Publications by authors named "M Turtle"

19 Publications

Surgery and spondylosis. Inappropriate partners.

Authors:
Mark J Turtle

BMJ 2010 Aug 24;341:c4439. Epub 2010 Aug 24.

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http://dx.doi.org/10.1136/bmj.c4439DOI Listing
August 2010

Sevoflurane, weaning and learning difficulty in the intensive care unit.

Anaesth Intensive Care 2010 Jul;38(4):783-4

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July 2010

Inadvertent subdural spread complicating cervical epidural steroid injection with local anaesthetic agent.

Authors:
S Bansal M J Turtle

Anaesth Intensive Care 2003 Oct;31(5):570-2

Anaesthetic Department, Walsgrave Hospital, University Hospitals Coventry and Warwickshire NHS Trust, Coventry, CV2 2DX, United Kingdom.

Although cervical epidural steroid injection with local anaesthetic is considered a safe technique and widely practiced, complications may occur. We report a patient experiencing unexpected delayed high block, moderate hypotension and unconsciousness eight to ten minutes after an apparently normal cervical epidural steroid injection. The most probable diagnosis was a subdural block. Anatomical peculiarities of the epidural and subdural space in the cervical region increase the risk of subdural spread during cervical epidural injection. Fluoroscopic guidance is important during cervical epidural injection to increase certainty of correct needle placement, thus minimizing the risk of complications.
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http://dx.doi.org/10.1177/0310057X0303100512DOI Listing
October 2003

A clinical evaluation of platelet function, haemolysis and oxygen transfer during cardiopulmonary bypass comparing the Quantum HF-6700 to the HF-5700 hollow fibre membrane oxygenator.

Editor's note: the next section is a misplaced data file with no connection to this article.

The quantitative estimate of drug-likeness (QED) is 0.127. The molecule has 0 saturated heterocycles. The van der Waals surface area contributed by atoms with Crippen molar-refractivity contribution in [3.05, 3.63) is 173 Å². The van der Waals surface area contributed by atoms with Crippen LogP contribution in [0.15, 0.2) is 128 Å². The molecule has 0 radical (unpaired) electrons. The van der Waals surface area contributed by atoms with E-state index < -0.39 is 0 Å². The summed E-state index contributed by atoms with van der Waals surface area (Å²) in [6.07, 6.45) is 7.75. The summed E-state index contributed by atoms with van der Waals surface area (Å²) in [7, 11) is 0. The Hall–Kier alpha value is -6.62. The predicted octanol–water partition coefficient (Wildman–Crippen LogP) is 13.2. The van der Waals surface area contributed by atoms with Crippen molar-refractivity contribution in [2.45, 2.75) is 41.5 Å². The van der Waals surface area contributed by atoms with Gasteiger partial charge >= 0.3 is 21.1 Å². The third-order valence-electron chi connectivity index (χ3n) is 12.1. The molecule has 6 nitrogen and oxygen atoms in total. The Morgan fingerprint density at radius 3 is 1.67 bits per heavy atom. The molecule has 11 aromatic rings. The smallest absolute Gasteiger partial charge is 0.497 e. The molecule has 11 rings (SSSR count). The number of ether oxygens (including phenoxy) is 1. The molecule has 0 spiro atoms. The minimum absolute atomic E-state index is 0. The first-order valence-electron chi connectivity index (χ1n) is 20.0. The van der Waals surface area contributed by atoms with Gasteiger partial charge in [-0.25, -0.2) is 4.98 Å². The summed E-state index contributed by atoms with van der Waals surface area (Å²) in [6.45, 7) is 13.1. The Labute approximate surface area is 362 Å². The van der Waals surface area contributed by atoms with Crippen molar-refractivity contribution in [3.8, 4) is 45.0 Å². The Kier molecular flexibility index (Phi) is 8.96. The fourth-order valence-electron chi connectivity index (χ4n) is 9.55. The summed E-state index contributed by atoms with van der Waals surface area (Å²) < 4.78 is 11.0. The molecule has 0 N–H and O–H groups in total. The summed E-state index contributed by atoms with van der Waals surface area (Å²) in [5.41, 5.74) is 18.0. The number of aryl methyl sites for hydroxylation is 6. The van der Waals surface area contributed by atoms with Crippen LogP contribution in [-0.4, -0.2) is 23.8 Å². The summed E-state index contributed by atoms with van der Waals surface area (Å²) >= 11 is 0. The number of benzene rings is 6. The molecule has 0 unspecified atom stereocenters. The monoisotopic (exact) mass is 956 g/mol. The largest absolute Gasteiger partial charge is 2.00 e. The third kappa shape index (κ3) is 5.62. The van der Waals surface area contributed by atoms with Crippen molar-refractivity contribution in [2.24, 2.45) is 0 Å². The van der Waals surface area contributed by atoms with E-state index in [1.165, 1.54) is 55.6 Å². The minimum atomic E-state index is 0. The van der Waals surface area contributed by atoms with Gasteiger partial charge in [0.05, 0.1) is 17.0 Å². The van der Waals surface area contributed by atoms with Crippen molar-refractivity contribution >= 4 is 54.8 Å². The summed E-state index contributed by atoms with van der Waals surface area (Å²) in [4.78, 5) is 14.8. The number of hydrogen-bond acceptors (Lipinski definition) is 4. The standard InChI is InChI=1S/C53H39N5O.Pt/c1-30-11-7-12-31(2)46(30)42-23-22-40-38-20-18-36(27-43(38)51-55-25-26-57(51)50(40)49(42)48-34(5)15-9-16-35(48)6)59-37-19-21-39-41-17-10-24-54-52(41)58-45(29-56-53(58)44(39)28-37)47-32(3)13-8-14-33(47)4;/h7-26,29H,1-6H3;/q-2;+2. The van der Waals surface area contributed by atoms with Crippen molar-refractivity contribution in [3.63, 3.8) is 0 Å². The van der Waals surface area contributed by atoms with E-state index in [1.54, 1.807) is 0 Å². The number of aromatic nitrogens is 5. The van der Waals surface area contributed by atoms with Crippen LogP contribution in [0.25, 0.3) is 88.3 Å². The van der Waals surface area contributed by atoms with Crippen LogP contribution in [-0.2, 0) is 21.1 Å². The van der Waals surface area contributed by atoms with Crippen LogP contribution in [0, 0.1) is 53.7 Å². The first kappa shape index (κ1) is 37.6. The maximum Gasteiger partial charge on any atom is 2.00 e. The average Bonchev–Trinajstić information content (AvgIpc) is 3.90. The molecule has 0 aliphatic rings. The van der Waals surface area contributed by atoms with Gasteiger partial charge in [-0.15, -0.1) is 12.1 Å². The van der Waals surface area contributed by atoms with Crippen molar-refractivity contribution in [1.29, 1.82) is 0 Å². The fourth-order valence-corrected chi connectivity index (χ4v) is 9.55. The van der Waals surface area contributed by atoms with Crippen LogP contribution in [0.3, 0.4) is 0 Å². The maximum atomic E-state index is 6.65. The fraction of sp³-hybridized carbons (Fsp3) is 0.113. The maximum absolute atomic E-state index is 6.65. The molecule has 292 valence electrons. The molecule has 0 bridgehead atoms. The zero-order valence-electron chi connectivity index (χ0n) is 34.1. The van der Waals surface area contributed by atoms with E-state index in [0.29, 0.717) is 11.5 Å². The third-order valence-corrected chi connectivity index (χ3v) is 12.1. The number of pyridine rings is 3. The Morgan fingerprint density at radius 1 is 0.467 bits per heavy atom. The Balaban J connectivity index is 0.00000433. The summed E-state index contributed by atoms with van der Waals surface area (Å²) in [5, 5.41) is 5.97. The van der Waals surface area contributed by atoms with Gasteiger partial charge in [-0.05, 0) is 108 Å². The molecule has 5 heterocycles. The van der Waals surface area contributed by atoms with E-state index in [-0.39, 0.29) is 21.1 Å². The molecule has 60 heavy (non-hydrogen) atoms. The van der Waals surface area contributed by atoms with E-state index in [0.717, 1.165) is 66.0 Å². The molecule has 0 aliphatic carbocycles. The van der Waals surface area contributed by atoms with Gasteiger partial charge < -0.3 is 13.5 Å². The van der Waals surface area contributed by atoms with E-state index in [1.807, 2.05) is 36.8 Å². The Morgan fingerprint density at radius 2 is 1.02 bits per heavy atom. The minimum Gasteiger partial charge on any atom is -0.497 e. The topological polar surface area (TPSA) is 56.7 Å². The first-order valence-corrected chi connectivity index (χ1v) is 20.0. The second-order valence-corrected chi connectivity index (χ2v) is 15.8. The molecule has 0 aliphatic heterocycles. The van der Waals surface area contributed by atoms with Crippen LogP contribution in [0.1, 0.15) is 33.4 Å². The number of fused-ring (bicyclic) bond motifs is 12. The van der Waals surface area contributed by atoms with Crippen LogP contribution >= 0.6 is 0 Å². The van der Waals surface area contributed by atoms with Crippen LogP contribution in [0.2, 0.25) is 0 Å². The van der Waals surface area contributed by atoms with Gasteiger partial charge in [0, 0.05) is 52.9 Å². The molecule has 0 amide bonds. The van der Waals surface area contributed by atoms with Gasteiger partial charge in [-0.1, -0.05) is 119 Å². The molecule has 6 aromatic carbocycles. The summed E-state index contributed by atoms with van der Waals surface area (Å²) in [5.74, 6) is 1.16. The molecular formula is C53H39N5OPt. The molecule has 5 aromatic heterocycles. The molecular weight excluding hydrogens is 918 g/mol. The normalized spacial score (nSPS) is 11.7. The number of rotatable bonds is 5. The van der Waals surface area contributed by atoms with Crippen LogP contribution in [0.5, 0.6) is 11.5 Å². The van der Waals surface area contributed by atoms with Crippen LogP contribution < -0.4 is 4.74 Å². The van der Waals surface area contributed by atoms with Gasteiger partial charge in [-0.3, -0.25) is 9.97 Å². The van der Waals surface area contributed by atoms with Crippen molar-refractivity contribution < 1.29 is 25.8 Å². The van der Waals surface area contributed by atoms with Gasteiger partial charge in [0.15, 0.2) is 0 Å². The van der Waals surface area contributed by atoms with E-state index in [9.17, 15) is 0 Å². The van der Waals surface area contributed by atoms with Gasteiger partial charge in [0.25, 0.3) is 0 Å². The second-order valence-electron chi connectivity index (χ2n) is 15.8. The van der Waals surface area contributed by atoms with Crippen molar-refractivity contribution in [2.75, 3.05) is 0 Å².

Perfusion 2000 Nov;15(6):479-84

Department of Cardiothoracic Surgery, The Rayne Institute, St Thomas' Hospital, London, UK.

The continued improvement of oxygenators is an important aspect of patient safety during cardiopulmonary bypass (CPB). The purpose of this study was to compare the Bard William Harvey HF-5700 oxygenator to the upgraded Bard Quantum HF-6700, which has recently been introduced into clinical practice. No clinical evaluation of this device has been published to date. The two oxygenators differ principally in that the Quantum has a smaller priming volume, achieved at the expense of a smaller membrane surface area which could result in sub-optimal gas exchange characteristics, increased haemolysis and increased platelet dysfunction during CPB. Twenty adult patients undergoing elective, first time coronary artery bypass grafting (CABG) were randomly assigned either to the HF-5700 (n=10) or to the HF-6700 (n=10) group. One patient underwent mitral valve repair in addition to CABG and was excluded from further study. There were no statistically significant differences in either preoperative or operative parameters between the two groups. Samples were obtained at the start of CPB, at 30 min, 60 min, at the end of CPB and at 1 h following termination of CPB. No significant differences between the two groups were found in oxygen transfer, haemolysis (plasma haptoglobin levels) or platelet function (a novel platelet activating factor (PAF)-induced platelet activation test) at any of the time points during CPB. It was concluded that the Quantum HF-6700 matches the HF-5700 for the parameters studied, whilst having the advantage of requiring a smaller priming volume.
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http://dx.doi.org/10.1177/026765910001500602DOI Listing
November 2000

A new technique for measuring cardiac output and shunt fraction during venovenous extracorporeal membrane oxygenation.

Perfusion 1999 Jan;14(1):43-7

St Thomas' Hospital, London, UK.

A new indicator dilution technique is described for measuring cardiac output and shunt fraction in patients undergoing venovenous extracorporeal membrane oxygenation (ECMO). Shunt fraction is the proportion of the ECMO pump flow which recirculates through the ECMO circuit (passing directly from the inflow cannula to the outflow cannula) instead of flowing through the pulmonary and systemic circulations. The indicator is an isotonic (150 mmol/l) solution of lithium chloride which is injected into the ECMO flow returning to the patient. Two lithium sensors are used simultaneously to record the resulting lithium dilution curves in arterial blood and in the blood in the ECMO circuit. Cardiac output and shunt fraction are derived from these curves. The techniques, which is simple and safe, provides measurements that allow optimal adjustment of ECMO flow and cardiovascular support.
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http://dx.doi.org/10.1177/026765919901400107DOI Listing
January 1999
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